Alcoholism is an issue that can affect people in many different ways. While it may be common knowledge that drinking too much alcohol can lead to issues, there are actually several types of alcoholism, and the effects they can have on the individual vary greatly.
Dive into these different variants of alcoholism and explore why each one could potentially be problematic for those suffering from them. In this post, we’ll understand how each type affects both mental as well as physical health, with a focus on seeking professional help if needed. By understanding the various forms of alcoholism more thoroughly, you will better recognize signs that someone you know might need assistance before things further spiral out of control.
What Is Alcoholism?
Alcoholism is a life-threatening condition that occurs when an individual has difficulty controlling their drinking patterns due to the physical and psychological changes it causes. When someone becomes addicted to alcohol, they will often develop both physical and mental dependence on the substance, leading them to drink more than they should. This can lead to serious health complications or even lethal consequences if left untreated.
Types of Alcoholism
Based on research found by the National Institute on Alcohol Abuse and Alcoholism (NIAAA), there are five main subtypes of alcoholism that classify most alcohol dependency cases.
Young Adult Type
The Young Adult subtype commonly affects people between 18 to 29 years old or those who typically begin drinking at an early age, eventually developing an alcohol dependence by early adulthood. This group of individuals typically drinks less frequently than the other subtypes, but they are more prone to binge drinking when they do. They’re typically found to have low rates of co-occurring substance abuse or mental health disorders and an unlikely family history of alcoholism, but they are more likely to avoid seeking help for their alcoholism.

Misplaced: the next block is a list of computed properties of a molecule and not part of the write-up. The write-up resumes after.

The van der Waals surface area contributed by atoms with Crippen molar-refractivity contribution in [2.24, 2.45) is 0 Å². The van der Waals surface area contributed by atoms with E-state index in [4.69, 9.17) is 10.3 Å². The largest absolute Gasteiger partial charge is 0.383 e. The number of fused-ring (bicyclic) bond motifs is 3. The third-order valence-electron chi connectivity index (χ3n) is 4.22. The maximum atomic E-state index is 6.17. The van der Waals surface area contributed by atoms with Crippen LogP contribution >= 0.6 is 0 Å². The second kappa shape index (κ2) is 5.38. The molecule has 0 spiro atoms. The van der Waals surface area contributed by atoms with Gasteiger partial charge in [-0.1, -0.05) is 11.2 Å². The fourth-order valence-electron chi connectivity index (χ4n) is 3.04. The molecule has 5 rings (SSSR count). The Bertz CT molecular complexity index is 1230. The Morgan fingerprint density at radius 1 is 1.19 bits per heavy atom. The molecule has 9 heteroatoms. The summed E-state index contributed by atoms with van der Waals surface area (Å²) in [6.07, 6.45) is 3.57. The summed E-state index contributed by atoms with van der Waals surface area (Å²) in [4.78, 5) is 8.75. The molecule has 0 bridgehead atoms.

Young Antisocial Type
This type of alcoholism is the most common, affecting people as early as 15 years old up until their mid-twenties. People of this type usually start binge drinking at an earlier age than other alcoholics and typically have a family history of alcoholism or mental health issues. People in this subtype are often found to consume larger amounts of alcohol more frequently than the other types, leading to severe physical as well as psychological consequences. They’re also more likely to have a problem with co-occurring substance abuse or mental health disorders that may need treatment alongside their alcoholism.
The Functional type includes individuals who are typically middle-aged and have higher levels of education and income than the other subtypes. They usually start drinking later into their teens or in early adulthood and develop alcohol dependence as they near 40 years old.
People in this group are able to manage their work and social lives despite their use of alcohol. These people have developed an alcoholism tolerance and will usually consume large amounts of alcohol throughout the day without showing any obvious signs of intoxication. However, this does not mean that they are not suffering from alcoholism; rather, it is easy for them to go unnoticed as their alcoholism progresses.